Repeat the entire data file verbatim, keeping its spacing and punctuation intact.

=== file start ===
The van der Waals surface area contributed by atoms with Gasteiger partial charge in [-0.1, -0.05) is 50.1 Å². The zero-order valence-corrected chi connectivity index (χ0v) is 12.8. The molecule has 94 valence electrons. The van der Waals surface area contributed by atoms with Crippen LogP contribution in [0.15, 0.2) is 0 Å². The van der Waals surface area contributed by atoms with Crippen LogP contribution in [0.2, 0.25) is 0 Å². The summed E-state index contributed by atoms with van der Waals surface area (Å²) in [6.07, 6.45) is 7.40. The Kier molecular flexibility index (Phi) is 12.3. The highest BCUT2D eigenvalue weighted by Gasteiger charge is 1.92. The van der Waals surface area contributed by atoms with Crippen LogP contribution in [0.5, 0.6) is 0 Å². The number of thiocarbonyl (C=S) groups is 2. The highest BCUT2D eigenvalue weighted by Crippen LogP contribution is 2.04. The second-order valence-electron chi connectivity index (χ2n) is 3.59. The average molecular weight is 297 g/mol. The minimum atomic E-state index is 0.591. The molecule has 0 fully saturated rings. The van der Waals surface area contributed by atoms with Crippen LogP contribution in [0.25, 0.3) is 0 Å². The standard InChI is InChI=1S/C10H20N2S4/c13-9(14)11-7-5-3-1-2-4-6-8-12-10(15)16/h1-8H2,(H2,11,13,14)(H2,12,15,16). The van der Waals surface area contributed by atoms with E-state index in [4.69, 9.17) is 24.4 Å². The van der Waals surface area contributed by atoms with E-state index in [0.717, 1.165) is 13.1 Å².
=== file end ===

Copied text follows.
The van der Waals surface area contributed by atoms with Gasteiger partial charge in [-0.1, -0.05) is 50.1 Å². The zero-order valence-corrected chi connectivity index (χ0v) is 12.8. The molecule has 94 valence electrons. The van der Waals surface area contributed by atoms with Crippen LogP contribution in [0.15, 0.2) is 0 Å². The van der Waals surface area contributed by atoms with Crippen LogP contribution in [0.2, 0.25) is 0 Å². The summed E-state index contributed by atoms with van der Waals surface area (Å²) in [6.07, 6.45) is 7.40. The Kier molecular flexibility index (Phi) is 12.3. The highest BCUT2D eigenvalue weighted by Gasteiger charge is 1.92. The van der Waals surface area contributed by atoms with Crippen LogP contribution in [0.5, 0.6) is 0 Å². The number of thiocarbonyl (C=S) groups is 2. The highest BCUT2D eigenvalue weighted by Crippen LogP contribution is 2.04. The second-order valence-electron chi connectivity index (χ2n) is 3.59. The average molecular weight is 297 g/mol. The minimum atomic E-state index is 0.591. The molecule has 0 fully saturated rings. The van der Waals surface area contributed by atoms with Crippen LogP contribution in [0.25, 0.3) is 0 Å². The standard InChI is InChI=1S/C10H20N2S4/c13-9(14)11-7-5-3-1-2-4-6-8-12-10(15)16/h1-8H2,(H2,11,13,14)(H2,12,15,16). The van der Waals surface area contributed by atoms with E-state index in [4.69, 9.17) is 24.4 Å². The van der Waals surface area contributed by atoms with E-state index in [0.717, 1.165) is 13.1 Å².